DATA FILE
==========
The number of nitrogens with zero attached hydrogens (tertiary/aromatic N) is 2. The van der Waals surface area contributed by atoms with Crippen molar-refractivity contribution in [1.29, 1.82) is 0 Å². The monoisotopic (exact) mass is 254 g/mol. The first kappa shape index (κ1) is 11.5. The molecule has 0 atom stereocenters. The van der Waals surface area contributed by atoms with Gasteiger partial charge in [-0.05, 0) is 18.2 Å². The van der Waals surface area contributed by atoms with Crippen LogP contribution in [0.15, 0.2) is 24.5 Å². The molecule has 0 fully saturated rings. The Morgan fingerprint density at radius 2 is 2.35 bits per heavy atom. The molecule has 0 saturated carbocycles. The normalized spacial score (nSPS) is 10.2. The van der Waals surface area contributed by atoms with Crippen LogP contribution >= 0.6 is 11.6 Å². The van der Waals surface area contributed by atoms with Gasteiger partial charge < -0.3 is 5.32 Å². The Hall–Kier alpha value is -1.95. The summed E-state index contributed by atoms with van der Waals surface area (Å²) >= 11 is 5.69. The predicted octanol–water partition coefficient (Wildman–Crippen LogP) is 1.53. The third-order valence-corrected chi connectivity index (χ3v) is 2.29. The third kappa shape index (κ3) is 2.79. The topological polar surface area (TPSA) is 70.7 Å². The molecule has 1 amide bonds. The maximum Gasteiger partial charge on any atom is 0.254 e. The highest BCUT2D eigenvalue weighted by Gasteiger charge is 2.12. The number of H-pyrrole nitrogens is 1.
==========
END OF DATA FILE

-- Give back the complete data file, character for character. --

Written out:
The number of nitrogens with zero attached hydrogens (tertiary/aromatic N) is 2. The van der Waals surface area contributed by atoms with Crippen molar-refractivity contribution in [1.29, 1.82) is 0 Å². The monoisotopic (exact) mass is 254 g/mol. The first kappa shape index (κ1) is 11.5. The molecule has 0 atom stereocenters. The van der Waals surface area contributed by atoms with Gasteiger partial charge in [-0.05, 0) is 18.2 Å². The van der Waals surface area contributed by atoms with Crippen LogP contribution in [0.15, 0.2) is 24.5 Å². The molecule has 0 fully saturated rings. The Morgan fingerprint density at radius 2 is 2.35 bits per heavy atom. The molecule has 0 saturated carbocycles. The normalized spacial score (nSPS) is 10.2. The van der Waals surface area contributed by atoms with Crippen LogP contribution >= 0.6 is 11.6 Å². The van der Waals surface area contributed by atoms with Gasteiger partial charge < -0.3 is 5.32 Å². The Hall–Kier alpha value is -1.95. The summed E-state index contributed by atoms with van der Waals surface area (Å²) >= 11 is 5.69. The predicted octanol–water partition coefficient (Wildman–Crippen LogP) is 1.53. The third-order valence-corrected chi connectivity index (χ3v) is 2.29. The third kappa shape index (κ3) is 2.79. The topological polar surface area (TPSA) is 70.7 Å². The molecule has 1 amide bonds. The maximum Gasteiger partial charge on any atom is 0.254 e. The highest BCUT2D eigenvalue weighted by Gasteiger charge is 2.12. The number of H-pyrrole nitrogens is 1.